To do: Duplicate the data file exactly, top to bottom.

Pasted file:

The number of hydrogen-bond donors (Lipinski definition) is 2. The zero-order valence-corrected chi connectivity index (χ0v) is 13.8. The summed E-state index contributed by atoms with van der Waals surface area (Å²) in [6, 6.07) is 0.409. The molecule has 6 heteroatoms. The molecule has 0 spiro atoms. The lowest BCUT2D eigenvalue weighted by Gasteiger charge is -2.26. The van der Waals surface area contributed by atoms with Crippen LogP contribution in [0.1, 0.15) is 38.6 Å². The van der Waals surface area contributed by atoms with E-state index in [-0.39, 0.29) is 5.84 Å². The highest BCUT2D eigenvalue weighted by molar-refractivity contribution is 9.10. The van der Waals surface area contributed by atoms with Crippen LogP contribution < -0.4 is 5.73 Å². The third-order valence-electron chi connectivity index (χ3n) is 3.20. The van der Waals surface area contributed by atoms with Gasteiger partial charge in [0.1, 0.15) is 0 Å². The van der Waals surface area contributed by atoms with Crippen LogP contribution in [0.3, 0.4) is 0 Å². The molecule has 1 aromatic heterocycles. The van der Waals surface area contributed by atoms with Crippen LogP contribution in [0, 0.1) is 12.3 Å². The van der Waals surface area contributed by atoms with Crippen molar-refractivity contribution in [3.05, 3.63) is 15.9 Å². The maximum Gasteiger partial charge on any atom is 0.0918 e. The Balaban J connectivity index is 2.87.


The number of hydrogen-bond donors (Lipinski definition) is 2. The zero-order valence-corrected chi connectivity index (χ0v) is 13.8. The summed E-state index contributed by atoms with van der Waals surface area (Å²) in [6, 6.07) is 0.409. The molecule has 6 heteroatoms. The molecule has 0 spiro atoms. The lowest BCUT2D eigenvalue weighted by Gasteiger charge is -2.26. The van der Waals surface area contributed by atoms with Crippen LogP contribution in [0.1, 0.15) is 38.6 Å². The van der Waals surface area contributed by atoms with E-state index in [-0.39, 0.29) is 5.84 Å². The highest BCUT2D eigenvalue weighted by molar-refractivity contribution is 9.10. The van der Waals surface area contributed by atoms with Crippen LogP contribution < -0.4 is 5.73 Å². The third-order valence-electron chi connectivity index (χ3n) is 3.20. The van der Waals surface area contributed by atoms with Gasteiger partial charge in [0.1, 0.15) is 0 Å². The van der Waals surface area contributed by atoms with Crippen LogP contribution in [0.3, 0.4) is 0 Å². The molecule has 1 aromatic heterocycles. The van der Waals surface area contributed by atoms with Crippen LogP contribution in [0, 0.1) is 12.3 Å². The van der Waals surface area contributed by atoms with Crippen molar-refractivity contribution in [3.05, 3.63) is 15.9 Å². The maximum Gasteiger partial charge on any atom is 0.0918 e. The Balaban J connectivity index is 2.87.